Tuesday, February 21, 2012

Banking Share Prices

The share prices of the two ‘pillar’ banks have been attracting a bit of attention recently as they have moved in tandem upwards for the past few weeks.  The share price of Bank of Ireland has increased from around 8c to 14c over the past month with the share price of Allied Irish Bank going from 6c to 13c over the same period.

This co-movement would make sense if the outlook for both banks was similar and the close share prices would make sense if the number of shares in issue for both banks was similar.  However, neither of these is true.

Bank in 2008 both banks had about 1 billion shares in issue.  After swaps, splits, issues and other events there are now about 30 billion shares in BOI and a massive 513 billion shares in AIB.

The market capitalisation of BOI is now around €4,300 million.  This means the government’s 15% shareholding has a market value of around €650 million.  If the number of shares in BOI had remained constant the 1 billion shares that were in issue in 2008 would now be worth around €4.25 each.  These shares hit a peak of around €18.  Of course, the holding of the original shareholders have been hugely diluted so the comparison is not valid.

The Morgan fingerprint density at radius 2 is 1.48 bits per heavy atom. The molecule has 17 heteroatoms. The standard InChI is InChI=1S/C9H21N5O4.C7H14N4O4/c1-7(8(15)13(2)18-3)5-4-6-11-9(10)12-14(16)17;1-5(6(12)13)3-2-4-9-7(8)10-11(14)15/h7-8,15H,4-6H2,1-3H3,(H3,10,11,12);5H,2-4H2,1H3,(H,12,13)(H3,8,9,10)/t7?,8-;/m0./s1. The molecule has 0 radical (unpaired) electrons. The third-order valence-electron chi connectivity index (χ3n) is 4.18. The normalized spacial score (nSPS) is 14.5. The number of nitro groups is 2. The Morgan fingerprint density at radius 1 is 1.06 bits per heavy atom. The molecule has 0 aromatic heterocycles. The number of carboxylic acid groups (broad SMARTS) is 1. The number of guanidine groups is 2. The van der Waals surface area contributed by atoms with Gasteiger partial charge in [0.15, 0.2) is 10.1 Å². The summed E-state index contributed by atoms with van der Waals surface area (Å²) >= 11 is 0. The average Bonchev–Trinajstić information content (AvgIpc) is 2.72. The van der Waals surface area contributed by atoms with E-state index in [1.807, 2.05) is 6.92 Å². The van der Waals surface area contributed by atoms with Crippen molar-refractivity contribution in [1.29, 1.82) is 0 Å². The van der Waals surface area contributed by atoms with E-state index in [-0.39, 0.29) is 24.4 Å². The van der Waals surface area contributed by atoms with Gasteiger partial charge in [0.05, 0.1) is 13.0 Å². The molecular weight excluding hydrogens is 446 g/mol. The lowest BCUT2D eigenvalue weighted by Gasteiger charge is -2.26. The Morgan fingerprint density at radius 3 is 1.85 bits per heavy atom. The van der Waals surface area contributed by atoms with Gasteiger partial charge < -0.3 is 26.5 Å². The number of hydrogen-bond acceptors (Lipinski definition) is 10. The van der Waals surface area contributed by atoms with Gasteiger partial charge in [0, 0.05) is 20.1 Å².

The primary reason BOI has a market capitalisation of over €4 billion is because of the net €3.5 billion that has been provided by the State, the €1 billion that the Wilbur Ross group of investors has provided, €4.5 billion of Liability Management Exercises (“haircuts”) with subordinated bondholders and holders of residential backed securities, and €1.5 billion from debt for equity transactions.

All told BOI has taken a company that was worth €18 billion at the peak, consumed over €10 billion of funds from various sources and turned it into a company worth a little over €4 billion.

We could so a similar analysis for AIB but with 513 billion shares trading at around 13.5c, AIB had a market capitalisation of around €70 billion.  With a 99.8% sharesholding this puts the State’s stake at that same number.  Aren’t we supposed to believe that markets are efficient?


  1. aren't the AIB shares just trading so that people can display them on walls?

  2. Seamus
    Aren’t we supposed to believe that markets are efficient?

    Michael D Higgins gives a good response to that.
    Excellent speech.